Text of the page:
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The Turning Point


  by - Radio Host - Monday, March 24, 2014 10:41 AM
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The Turning Point
Clemson head basketball coach Brad BrownellBrad Brownell
Head Coach
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called into my radio show to thank the fans for their support yesterday and the rest of the show was spent with fans praising Brownell. It is my opinion that Brownell's popularity is at an all-time high here at Clemson.

Politicians will tell you that approval ratings can change as often as the weather in March. Public figures often ride the same role coaster. In my industry, coaches are often the target of criticism one day and a genius the next.

Sometimes a coach can have more than one opportunity to win over the fan base. Danny FordDanny Ford
Former Head Coach
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won the hearts of Clemson fans with his first game when he helped lead the Tigers to a Gator Bowl win over Ohio State in December of 1978. The 1979 season was a slight drop off and the fan base began to question Ford after a 5-5 start to the 1980 season. Ford's next big moment came when the Tigers upset South Carolina in 1980. A national title followed the next season and Ford stayed popular through the rest of his tenure.

Dabo SwinneyDabo Swinney
Head Coach
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was a popular coach as an interim and solidified his popularity by beating South Carolina in his first chance. An ACC title game appearance in 2009 helped his approval ratings once again. However, Swinney's popularity fell after a down season in 2010. The biggest questions came after a bad loss to South Florida in the 2010 bowl game.

Swinney built back that support quickly in 2011 when his team beat Auburn, Florida State and Virginia Tech early the year. An ACC title followed and he has enjoyed solid approval among the fans, especially after wins over LSU and Ohio State the last two seasons.

I am hopeful that Brownell has gotten over the hump and is about to settle into a long stint of popularity at Clemson. His tenure has seen highs and lows, but I get the sense that he has finally won over the fan base, especially if Sunday was any indication.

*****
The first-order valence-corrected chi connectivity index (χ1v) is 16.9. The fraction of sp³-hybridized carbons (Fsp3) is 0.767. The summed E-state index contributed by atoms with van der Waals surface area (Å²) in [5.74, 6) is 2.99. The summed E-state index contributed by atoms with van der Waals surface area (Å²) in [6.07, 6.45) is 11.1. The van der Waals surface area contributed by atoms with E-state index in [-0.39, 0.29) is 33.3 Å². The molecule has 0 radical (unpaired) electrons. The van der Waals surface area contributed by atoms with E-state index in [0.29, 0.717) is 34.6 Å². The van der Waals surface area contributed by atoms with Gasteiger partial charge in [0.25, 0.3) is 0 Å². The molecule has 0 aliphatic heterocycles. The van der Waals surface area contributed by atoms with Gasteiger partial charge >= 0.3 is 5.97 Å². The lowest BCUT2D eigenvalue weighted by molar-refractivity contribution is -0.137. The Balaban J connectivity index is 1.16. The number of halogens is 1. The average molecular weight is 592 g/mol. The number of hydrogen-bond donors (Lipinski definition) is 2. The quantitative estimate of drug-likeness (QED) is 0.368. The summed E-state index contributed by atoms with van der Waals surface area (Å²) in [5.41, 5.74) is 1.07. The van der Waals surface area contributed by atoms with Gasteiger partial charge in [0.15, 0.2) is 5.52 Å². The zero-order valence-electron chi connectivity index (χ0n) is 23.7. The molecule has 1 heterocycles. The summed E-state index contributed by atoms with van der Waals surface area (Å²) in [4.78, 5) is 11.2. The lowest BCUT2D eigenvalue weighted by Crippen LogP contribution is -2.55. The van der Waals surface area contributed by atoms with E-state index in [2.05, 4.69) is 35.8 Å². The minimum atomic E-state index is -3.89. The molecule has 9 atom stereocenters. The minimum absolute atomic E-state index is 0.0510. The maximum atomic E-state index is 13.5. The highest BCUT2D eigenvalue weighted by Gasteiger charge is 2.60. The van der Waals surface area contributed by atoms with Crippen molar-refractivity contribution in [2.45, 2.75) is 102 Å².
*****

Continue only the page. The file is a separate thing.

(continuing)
Privately, administrators at Clemson were worried about the attendance for yesterday's game. Never before has Clemson tried to host a major sporting event on a Sunday at 11 o'clock. We are located in the Bible belt and no one had an idea of what to expect in terms of attendance.

Illinois coach John Groce said, "Obviously it was a hard fought game. There was a great environment in here today. Great home court here, so I give the Clemson administration a lot of credit; it was a great environment for an early morning game."

What we saw was an overflow crowd and an electric atmosphere inside Littlejohn Coliseum. It was that energy that helped propel the Tigers to a 50-49 win over Illinois in the second round of the NIT. Clemson will host Belmont Tuesday in the third round with a trip to New York City and a berth in the semi-finals at stake.

I think yesterday wa a result of a few things. I think the fan base appreciates the effort this team gives each night. I get the sense that the fans have started to get a feel for what type of program Brownell is trying to build and it is my hope that this momentum and interest will continue next season.

I also think general admission seating and lower ticket prices gave some fans a rare chance to see the Tigers up close.

Sunday was huge in terms of what Brownell is trying to build here. At times Brownell has been frustrated with fan and student support, but I am hopeful that Sunday was the turning point. I am hopeful that we will see the same kind of energy in the building again tomorrow night.

Basketball has proven to be a tough sell at Clemson. However there have been times where Littlejohn has been one of the best atmospheres in the country. The main issue has been sustaining any success and any momentum in the program. I am hopeful that Brownell has turned the corner and will enjoy that kind of support on a more consistent basis.

What we saw yesterday was a lot of Clemson fans having a blast at a basketball game. We also saw the potential of what could happen more often around here. That is my hope.

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